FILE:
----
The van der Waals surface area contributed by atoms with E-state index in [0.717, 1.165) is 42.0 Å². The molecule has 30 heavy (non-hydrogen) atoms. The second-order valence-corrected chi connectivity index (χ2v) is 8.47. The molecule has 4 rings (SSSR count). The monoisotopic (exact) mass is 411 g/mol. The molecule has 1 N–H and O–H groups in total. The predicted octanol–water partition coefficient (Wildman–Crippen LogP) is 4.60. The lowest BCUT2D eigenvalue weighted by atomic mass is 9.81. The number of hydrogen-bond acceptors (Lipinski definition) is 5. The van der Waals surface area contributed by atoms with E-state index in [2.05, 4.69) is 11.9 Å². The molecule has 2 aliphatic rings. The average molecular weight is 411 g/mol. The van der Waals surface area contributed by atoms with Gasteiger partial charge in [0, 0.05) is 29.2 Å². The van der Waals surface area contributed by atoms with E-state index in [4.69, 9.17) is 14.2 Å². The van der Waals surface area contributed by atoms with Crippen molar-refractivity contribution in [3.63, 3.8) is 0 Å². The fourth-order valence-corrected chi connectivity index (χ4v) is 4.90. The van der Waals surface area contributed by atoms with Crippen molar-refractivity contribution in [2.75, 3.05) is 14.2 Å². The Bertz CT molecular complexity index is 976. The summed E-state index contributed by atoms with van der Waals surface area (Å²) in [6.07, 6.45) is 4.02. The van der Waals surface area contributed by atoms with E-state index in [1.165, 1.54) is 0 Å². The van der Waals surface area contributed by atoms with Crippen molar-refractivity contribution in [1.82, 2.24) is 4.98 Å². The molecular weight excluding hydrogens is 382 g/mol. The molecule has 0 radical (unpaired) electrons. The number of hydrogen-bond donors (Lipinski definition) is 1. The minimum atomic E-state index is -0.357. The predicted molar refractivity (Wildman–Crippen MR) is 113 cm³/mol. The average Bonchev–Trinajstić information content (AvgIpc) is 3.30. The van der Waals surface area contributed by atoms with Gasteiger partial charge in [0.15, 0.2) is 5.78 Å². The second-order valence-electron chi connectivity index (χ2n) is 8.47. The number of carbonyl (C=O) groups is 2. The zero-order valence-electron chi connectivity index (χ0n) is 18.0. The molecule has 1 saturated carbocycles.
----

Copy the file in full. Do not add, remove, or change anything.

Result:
The van der Waals surface area contributed by atoms with E-state index in [0.717, 1.165) is 42.0 Å². The molecule has 30 heavy (non-hydrogen) atoms. The second-order valence-corrected chi connectivity index (χ2v) is 8.47. The molecule has 4 rings (SSSR count). The monoisotopic (exact) mass is 411 g/mol. The molecule has 1 N–H and O–H groups in total. The predicted octanol–water partition coefficient (Wildman–Crippen LogP) is 4.60. The lowest BCUT2D eigenvalue weighted by atomic mass is 9.81. The number of hydrogen-bond acceptors (Lipinski definition) is 5. The van der Waals surface area contributed by atoms with E-state index in [2.05, 4.69) is 11.9 Å². The molecule has 2 aliphatic rings. The average molecular weight is 411 g/mol. The van der Waals surface area contributed by atoms with Gasteiger partial charge in [0, 0.05) is 29.2 Å². The van der Waals surface area contributed by atoms with E-state index in [4.69, 9.17) is 14.2 Å². The van der Waals surface area contributed by atoms with Crippen molar-refractivity contribution in [3.63, 3.8) is 0 Å². The fourth-order valence-corrected chi connectivity index (χ4v) is 4.90. The van der Waals surface area contributed by atoms with Crippen molar-refractivity contribution in [2.75, 3.05) is 14.2 Å². The Bertz CT molecular complexity index is 976. The summed E-state index contributed by atoms with van der Waals surface area (Å²) in [6.07, 6.45) is 4.02. The van der Waals surface area contributed by atoms with E-state index in [1.165, 1.54) is 0 Å². The van der Waals surface area contributed by atoms with Crippen molar-refractivity contribution in [1.82, 2.24) is 4.98 Å². The molecular weight excluding hydrogens is 382 g/mol. The molecule has 0 radical (unpaired) electrons. The number of hydrogen-bond donors (Lipinski definition) is 1. The minimum atomic E-state index is -0.357. The predicted molar refractivity (Wildman–Crippen MR) is 113 cm³/mol. The average Bonchev–Trinajstić information content (AvgIpc) is 3.30. The van der Waals surface area contributed by atoms with Gasteiger partial charge in [0.15, 0.2) is 5.78 Å². The second-order valence-electron chi connectivity index (χ2n) is 8.47. The number of carbonyl (C=O) groups is 2. The zero-order valence-electron chi connectivity index (χ0n) is 18.0. The molecule has 1 saturated carbocycles.